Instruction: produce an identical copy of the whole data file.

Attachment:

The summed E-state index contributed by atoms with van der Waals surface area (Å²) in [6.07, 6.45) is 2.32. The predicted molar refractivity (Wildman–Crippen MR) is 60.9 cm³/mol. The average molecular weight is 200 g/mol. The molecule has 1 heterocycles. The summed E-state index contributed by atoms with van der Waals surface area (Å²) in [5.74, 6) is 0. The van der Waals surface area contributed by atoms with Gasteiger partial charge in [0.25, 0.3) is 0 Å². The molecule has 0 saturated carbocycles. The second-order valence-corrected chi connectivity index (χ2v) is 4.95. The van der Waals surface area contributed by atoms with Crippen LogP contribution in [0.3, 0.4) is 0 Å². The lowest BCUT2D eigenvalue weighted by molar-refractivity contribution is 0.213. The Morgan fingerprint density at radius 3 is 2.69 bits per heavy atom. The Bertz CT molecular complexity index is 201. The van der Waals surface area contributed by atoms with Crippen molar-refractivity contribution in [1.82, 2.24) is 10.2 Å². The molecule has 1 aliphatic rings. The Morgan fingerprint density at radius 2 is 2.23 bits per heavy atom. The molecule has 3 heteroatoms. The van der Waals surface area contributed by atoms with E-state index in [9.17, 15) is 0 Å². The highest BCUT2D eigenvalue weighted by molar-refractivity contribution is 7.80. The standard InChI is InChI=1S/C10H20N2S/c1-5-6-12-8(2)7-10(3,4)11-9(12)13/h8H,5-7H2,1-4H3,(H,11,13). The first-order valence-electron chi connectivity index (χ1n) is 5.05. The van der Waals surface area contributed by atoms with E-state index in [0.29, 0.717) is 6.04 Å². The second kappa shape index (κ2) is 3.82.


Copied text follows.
The summed E-state index contributed by atoms with van der Waals surface area (Å²) in [6.07, 6.45) is 2.32. The predicted molar refractivity (Wildman–Crippen MR) is 60.9 cm³/mol. The average molecular weight is 200 g/mol. The molecule has 1 heterocycles. The summed E-state index contributed by atoms with van der Waals surface area (Å²) in [5.74, 6) is 0. The van der Waals surface area contributed by atoms with Gasteiger partial charge in [0.25, 0.3) is 0 Å². The molecule has 0 saturated carbocycles. The second-order valence-corrected chi connectivity index (χ2v) is 4.95. The van der Waals surface area contributed by atoms with Crippen LogP contribution in [0.3, 0.4) is 0 Å². The lowest BCUT2D eigenvalue weighted by molar-refractivity contribution is 0.213. The Morgan fingerprint density at radius 3 is 2.69 bits per heavy atom. The Bertz CT molecular complexity index is 201. The van der Waals surface area contributed by atoms with Crippen molar-refractivity contribution in [1.82, 2.24) is 10.2 Å². The molecule has 1 aliphatic rings. The Morgan fingerprint density at radius 2 is 2.23 bits per heavy atom. The molecule has 3 heteroatoms. The van der Waals surface area contributed by atoms with E-state index in [9.17, 15) is 0 Å². The highest BCUT2D eigenvalue weighted by molar-refractivity contribution is 7.80. The standard InChI is InChI=1S/C10H20N2S/c1-5-6-12-8(2)7-10(3,4)11-9(12)13/h8H,5-7H2,1-4H3,(H,11,13). The first-order valence-electron chi connectivity index (χ1n) is 5.05. The van der Waals surface area contributed by atoms with E-state index in [0.29, 0.717) is 6.04 Å². The second kappa shape index (κ2) is 3.82.